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Ch 23- Roots, Stems, and Leaves Cells of seed plant are organized into different tissues and organs Principal organs of seed plants- roots, stems, leaves.

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Presentation on theme: "Ch 23- Roots, Stems, and Leaves Cells of seed plant are organized into different tissues and organs Principal organs of seed plants- roots, stems, leaves."— Presentation transcript:

1 Ch 23- Roots, Stems, and Leaves Cells of seed plant are organized into different tissues and organs Principal organs of seed plants- roots, stems, leaves Roots- absorb water and dissolved nutrients, anchor plants in ground Stems- supports, transports, and protects plant Leaves- broad, flat surfaces where photosynthesis takes place

2 Plant Tissue Systems What are the principal tissues of seed plants? – Dermal, vascular, ground Dermal tissue- “skin” of plant, outermost layer – Consist of epidermal cells – Cuticle- thick waxy coating that protects against water loss – Trichomes- tiny projections that protects the leaf, gives fuzzy appearance – Root hair cells- provide large amount of surface area, aids in water absorption – Guard cells- regulate water loss and gas exchange on underside of leaves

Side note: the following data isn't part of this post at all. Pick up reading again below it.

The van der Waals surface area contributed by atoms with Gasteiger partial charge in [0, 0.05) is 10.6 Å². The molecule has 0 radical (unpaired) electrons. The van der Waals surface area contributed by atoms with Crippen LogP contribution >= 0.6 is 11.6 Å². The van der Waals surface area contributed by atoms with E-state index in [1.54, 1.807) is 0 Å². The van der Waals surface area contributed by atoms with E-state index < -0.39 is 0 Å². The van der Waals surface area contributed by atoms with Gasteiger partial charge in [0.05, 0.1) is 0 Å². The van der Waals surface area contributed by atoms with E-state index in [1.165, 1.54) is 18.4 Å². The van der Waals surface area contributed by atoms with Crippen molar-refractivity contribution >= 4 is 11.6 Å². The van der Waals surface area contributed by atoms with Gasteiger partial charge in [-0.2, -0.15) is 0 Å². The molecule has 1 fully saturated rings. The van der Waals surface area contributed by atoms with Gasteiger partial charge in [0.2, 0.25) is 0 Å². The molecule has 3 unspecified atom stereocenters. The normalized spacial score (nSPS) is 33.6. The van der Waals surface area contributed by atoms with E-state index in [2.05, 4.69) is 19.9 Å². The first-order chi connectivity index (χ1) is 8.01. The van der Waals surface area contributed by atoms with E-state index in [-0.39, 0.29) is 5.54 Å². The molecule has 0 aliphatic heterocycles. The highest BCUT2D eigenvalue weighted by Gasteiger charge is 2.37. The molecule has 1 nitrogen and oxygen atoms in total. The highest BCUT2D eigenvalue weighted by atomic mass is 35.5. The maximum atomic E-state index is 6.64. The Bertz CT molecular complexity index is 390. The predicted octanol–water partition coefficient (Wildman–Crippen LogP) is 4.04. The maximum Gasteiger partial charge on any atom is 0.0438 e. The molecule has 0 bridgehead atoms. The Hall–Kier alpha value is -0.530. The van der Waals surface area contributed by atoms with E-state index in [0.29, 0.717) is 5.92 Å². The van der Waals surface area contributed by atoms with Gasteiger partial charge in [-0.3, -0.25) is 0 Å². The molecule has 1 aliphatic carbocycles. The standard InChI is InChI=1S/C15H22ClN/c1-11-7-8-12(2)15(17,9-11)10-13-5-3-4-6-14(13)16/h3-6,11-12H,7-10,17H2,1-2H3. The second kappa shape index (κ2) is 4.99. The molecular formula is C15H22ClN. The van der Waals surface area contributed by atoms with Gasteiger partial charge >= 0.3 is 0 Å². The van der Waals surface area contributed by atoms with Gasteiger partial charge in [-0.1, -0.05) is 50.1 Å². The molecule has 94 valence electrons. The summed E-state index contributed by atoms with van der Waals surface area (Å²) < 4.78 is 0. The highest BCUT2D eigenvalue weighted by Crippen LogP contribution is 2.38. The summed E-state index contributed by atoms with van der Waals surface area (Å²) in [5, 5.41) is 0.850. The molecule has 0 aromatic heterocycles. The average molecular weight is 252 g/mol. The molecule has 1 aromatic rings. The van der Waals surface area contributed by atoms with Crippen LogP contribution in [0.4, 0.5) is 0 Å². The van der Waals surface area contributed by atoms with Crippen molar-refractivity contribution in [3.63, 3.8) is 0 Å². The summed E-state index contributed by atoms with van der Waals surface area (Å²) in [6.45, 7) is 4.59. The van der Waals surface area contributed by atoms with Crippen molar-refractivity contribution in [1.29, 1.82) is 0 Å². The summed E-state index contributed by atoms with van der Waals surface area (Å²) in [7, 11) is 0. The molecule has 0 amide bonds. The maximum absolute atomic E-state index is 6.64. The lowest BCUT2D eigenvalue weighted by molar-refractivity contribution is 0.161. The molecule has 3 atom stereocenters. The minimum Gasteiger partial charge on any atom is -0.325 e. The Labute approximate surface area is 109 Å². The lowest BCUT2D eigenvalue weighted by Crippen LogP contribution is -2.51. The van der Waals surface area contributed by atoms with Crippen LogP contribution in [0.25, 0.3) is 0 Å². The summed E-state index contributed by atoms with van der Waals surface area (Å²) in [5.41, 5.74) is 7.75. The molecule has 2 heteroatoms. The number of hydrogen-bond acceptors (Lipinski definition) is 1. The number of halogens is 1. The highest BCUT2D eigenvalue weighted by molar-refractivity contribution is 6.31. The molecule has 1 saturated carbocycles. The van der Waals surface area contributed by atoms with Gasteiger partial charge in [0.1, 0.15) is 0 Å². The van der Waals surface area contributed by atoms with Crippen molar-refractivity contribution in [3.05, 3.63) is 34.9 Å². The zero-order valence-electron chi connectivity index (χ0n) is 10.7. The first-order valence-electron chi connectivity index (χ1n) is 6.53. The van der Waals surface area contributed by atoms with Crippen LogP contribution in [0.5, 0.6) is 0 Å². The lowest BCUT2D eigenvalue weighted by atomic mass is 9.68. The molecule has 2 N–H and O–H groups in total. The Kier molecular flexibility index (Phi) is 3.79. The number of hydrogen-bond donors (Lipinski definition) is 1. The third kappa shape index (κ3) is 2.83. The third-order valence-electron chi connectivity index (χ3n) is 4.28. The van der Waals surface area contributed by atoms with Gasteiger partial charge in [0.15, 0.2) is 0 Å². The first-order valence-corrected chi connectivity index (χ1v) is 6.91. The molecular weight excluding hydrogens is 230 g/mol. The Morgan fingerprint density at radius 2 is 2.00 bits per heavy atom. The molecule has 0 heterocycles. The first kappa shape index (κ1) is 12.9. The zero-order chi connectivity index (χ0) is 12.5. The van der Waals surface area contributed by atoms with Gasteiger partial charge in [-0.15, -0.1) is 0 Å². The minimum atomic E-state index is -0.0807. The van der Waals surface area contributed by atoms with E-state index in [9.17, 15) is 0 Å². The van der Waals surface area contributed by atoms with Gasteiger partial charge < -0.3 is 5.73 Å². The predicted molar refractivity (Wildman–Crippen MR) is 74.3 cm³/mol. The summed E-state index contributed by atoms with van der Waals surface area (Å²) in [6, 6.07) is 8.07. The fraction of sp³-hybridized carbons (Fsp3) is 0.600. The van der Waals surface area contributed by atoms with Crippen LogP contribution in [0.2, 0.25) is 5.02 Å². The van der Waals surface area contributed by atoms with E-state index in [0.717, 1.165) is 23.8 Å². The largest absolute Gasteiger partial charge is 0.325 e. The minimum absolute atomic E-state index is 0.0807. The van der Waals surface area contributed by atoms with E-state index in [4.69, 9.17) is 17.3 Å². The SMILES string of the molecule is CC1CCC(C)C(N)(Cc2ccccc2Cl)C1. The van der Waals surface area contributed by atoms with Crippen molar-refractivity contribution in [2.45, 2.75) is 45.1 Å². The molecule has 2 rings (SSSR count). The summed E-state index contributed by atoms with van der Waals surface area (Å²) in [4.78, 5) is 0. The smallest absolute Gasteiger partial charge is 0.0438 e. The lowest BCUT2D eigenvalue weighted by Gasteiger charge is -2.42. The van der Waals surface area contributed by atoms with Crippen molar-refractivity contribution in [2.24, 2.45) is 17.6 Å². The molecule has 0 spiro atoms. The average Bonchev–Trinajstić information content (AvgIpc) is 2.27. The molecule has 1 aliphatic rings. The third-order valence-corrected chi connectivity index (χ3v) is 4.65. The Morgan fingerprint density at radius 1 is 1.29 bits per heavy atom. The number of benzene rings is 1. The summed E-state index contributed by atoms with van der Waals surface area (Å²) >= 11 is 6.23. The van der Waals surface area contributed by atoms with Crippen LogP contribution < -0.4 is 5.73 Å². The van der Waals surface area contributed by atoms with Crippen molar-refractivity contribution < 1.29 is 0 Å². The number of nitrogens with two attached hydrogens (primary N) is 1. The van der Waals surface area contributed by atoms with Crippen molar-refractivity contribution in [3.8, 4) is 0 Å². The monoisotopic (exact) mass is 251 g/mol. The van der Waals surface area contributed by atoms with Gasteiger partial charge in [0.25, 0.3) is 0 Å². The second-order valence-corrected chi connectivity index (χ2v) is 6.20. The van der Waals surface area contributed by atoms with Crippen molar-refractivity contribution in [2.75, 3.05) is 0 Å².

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4 Vascular tissue- plants “bloodstream” that transports water and nutrients throughout plant What specialized cells make up vascular tissue – Xylem and phloem- made up of networks of hollow connected cells that carry fluids throughout plant Xylem- made up of tracheids and vessel elements, transfers water throughout plant – Tracheids- long, narrow cells with walls that resist pressure, die when mature – Vessel element- cell that forms part of continuous tube in which water can move, die when mature Phloem- made up of sieve tube elements and companion cells, transfer nutrients throughout cell – Sieve tube elements- cell that is joined end to end to form sieve tubes – Companion cells- cell that surrounds sieve tube elements